I should probably be more upset about the existence of UNFAITHFULLY YOURS than I am, what with the sacrilege of it being a remake of Sturges but maybe because the original film comes a little later in the masterful writer-director’s career and not part of the golden Paramount period it doesn’t strike me as quite the heresy (it’s been several years since I’ve seen the original and I purposely didn’t look at it in relation to this). You want to get me mad, try and update THE LADY EVE. Then you’ll see rage. A project that began life with Peter Sellers, after his death it came together with Dudley Moore after his stardom hit during that period in the 80s when he seemed to be doing a few movies a year. “10” and ARTHUR sent him into the stratosphere for a little while but he never really hit those heights again, much as he may have tried—for the most part the films he made during this period are barely remembered now (if anything, people seems to still know BEST DEFENSE because of how bad it is) and the broadly comic UNFAITHFULLY YOURS plays fairly well now in comparison, never reaching a peak of total hysteria but still cruising along at a pleasant pace. At the least it has the right sort of spirit to the farcical misunderstands and offers more than a few genuine laughs. The screenplay credited to Valerie Curtin & Barry Levinson and Robert Klane (based on the Sturges original) is tight and well-paced but since one could imagine a much darker approach to the basic material I wonder if a good amount of the spirit that is evident throughout is thanks to what director Howard Zieff brought to the table. Several years ago I wrote an unabashed rave of Zieff’s 1973 directorial debut SLITHER which I had just seen for the first time but some of his filmography seems to consist more of 80s star vehicles, a little like Michael Ritchie during that period only not as prolific. PRIVATE BENJAMIN with Goldie Hawn was the huge blockbuster of his career and UNFAITHFULLY YOURS, coming four years later, benefits from his relaxed style, breezing through from scene to scene.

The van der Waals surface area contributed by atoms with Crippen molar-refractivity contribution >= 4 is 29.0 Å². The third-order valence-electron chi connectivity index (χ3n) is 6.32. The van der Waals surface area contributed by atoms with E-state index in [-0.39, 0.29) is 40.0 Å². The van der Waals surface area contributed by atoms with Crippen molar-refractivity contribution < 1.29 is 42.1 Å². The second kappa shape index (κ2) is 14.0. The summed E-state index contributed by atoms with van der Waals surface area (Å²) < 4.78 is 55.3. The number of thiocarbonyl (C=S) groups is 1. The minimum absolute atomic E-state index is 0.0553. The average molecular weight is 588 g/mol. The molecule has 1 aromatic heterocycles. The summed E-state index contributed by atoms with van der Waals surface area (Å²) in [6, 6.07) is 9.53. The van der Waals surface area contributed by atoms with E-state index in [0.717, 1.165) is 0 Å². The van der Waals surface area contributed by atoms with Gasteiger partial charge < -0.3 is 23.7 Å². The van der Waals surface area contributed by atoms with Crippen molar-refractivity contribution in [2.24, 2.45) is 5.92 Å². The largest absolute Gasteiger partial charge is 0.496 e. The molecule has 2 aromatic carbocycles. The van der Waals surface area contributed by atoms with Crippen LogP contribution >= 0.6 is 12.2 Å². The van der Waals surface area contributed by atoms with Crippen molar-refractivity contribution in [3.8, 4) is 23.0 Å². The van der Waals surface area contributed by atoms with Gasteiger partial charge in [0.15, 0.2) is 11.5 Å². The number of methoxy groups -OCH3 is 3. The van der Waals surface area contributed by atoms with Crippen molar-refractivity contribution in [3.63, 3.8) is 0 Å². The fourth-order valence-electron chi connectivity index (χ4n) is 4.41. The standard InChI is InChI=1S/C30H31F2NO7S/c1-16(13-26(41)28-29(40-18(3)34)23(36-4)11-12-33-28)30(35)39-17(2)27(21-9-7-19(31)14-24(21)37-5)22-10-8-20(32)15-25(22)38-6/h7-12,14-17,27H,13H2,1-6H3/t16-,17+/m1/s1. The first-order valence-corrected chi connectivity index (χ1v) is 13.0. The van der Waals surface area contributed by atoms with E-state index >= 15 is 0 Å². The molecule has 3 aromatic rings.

Way down in this material is the potential for a more biting examination of the fears of middle age and the inherent distrust always there between couples but that’s not what UNFAITHFULLY YOURS is or probably what it was ever really trying to be. Instead it has Moore and Kinski, ideally cast in this sophisticated world of classical music and foreign films, of the Russian Tea Room and Carnegie Hall, of men and women still desperately looking to flirt even if they’re married, a Manhattan where L’AVVENTURA is playing at the Beekman (where I was taken to see ARTHUR, incidentally) and where it seems like everyone has a car waiting to take them where they need to go (plus some brief side nudity from Kinski—boy, PG films were different back then). Everybody seems so relaxed with each other in shots that I’m almost not sure if I totally believe some of the farcical complications stuffed with double entendres which will be of no surprise to anyone who’s seen a few THREE’S COMPANY episodes--since they all seem like such reasonable people then why wouldn’t anyone sit down to quietly talk over some of these misunderstandings? But there I go, putting too much thought into this stuff and maybe such scenes as the violin duel in the Hungarian restaurant between Moore and Assante are enough to make me feel like such questions aren’t necessary. The movie’s centerpiece—a prolonged fantasy in which Claude works out his plan in his mind as he conducts the Tchaikovsky Violin Concerto—isn’t as elaborate or layered a sequence as in the original which actually offered several possibilities of his actions and omitting the alternate scenarios does remove some of the bite. But it’s the laying out of the preciseness of the scenario, with the music backing up his thoughts, and how it all goes wrong which is really what this version is building to anyway and while it doesn’t exactly build up a full head of farcical steam it does put a smile on my face and maybe sometimes a little more--a rainstorm at one point seems to come and go faster than one ever has in the history of the world but it still gets a good laugh out of me.